Friday Night Fragments #14

Men are made to dish out pain. Women are made to take it.

Once again, Ace delivers.

This is one of those posts that manages to simultaneously make you think “Wow, I’ve never thought of it that way before”, “Yes, this is what I have always known”, and “This idea is so obvious in its explanation and so broad in its scope I will never be able to think about things the same way ever again.”

In this cruel, cruel world of ours, there are only two ways to rise above: to learn how to deal pain and to learn how to take it.

Know how to do both, but never forget which one is the duty that will be asked of you.

On a lighter note, (and speaking of bringing the pain), western media is having a field day learning about the King of Jordan after his furious outburst in response to the immolation of a Jordanian fighter pilot by ISIS. My friends who have ears to the ground in the region tell me that the king’s response is reflective of the way that the rest of Jordan feels right now. They are very angry indeed, and they want revenge.

I have no idea if Jordan is going to war or not, and neither do my contacts, but the possibility that they will escalate cannot be ruled out.

The Jordanian government is officially denying that King Abdullah is engaging in air assaults on ISIS. I can’t speak to whether this is actually the case or not, but the fact that they even feel that they ought to deny that their king is personally flying fighter aircraft in attack sorties on the world’s most notorious Islamist organization ought to tell you something about this guy.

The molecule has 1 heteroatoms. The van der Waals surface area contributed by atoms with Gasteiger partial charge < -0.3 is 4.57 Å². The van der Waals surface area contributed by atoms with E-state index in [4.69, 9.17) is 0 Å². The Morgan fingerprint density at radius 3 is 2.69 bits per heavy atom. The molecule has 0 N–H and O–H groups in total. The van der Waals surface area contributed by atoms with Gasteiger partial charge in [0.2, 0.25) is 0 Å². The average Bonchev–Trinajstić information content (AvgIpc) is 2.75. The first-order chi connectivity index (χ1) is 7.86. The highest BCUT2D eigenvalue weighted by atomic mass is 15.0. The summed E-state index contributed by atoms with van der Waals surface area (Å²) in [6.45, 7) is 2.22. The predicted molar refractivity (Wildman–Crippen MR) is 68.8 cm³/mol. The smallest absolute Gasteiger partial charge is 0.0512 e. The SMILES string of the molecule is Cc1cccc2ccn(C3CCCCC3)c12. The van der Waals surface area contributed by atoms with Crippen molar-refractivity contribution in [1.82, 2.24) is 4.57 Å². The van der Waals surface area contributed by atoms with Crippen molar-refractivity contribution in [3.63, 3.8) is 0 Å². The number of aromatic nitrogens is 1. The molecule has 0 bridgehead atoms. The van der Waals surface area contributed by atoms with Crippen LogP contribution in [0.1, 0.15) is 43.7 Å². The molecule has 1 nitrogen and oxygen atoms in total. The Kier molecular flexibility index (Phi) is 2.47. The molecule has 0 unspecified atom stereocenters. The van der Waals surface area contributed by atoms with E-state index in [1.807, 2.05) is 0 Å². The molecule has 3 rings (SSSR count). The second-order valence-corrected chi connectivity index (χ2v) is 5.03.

What impresses me most about King Abdullah, however, isn’t his history in the Jordanian special forces, but his uncanny resemblance to famed American general George S. Patton. Seriously, the dude could probably play Patton in a movie. That’s good stuff.

King_Abdullah patton

Try to unsee it. Go on. Try it.

Bryce has put up a post that I think should hit pretty close to home among the younger of us. Titled “The Petty Materialism of Public Education“, it paints an appropriately grim picture of how when it comes to the American educational system, not only are the inmates running the insane asylum, but no one realizes it, most of all the inmates in charge.

Actually, appropriate might not be the right word. If anything, it significantly understates just how bad things are.

A hell of a lot of his quotes sound pretty familiar. I’m actually pretty certain that I’ve heard at least half of them word for word. That’s just what happens in an education system that caters to the majority (read: within +/- two standard deviations from the mean) and treats everyone else as problems to be eliminated

Don’t think I don’t mean “eliminated”, too. If you’re very smart, the education system wants you to you to either play dumb or to drop out of the process entirely, disenfranchising yourself in a credentialist society that assume anyone who doesn’t stand in line and do exactly what they are supposed to do must be intellectually defective.

I’ve mentioned before that I was first observed to be, shall we say, “beyond normal” in second grade, when I was solving math problems faster than the teacher. That set the tone for the rest of my K – 12 education, so I was definitely in the same boat as Bryce, with the caveat that he’s smarter than I am, so his experiences must have been even more extreme.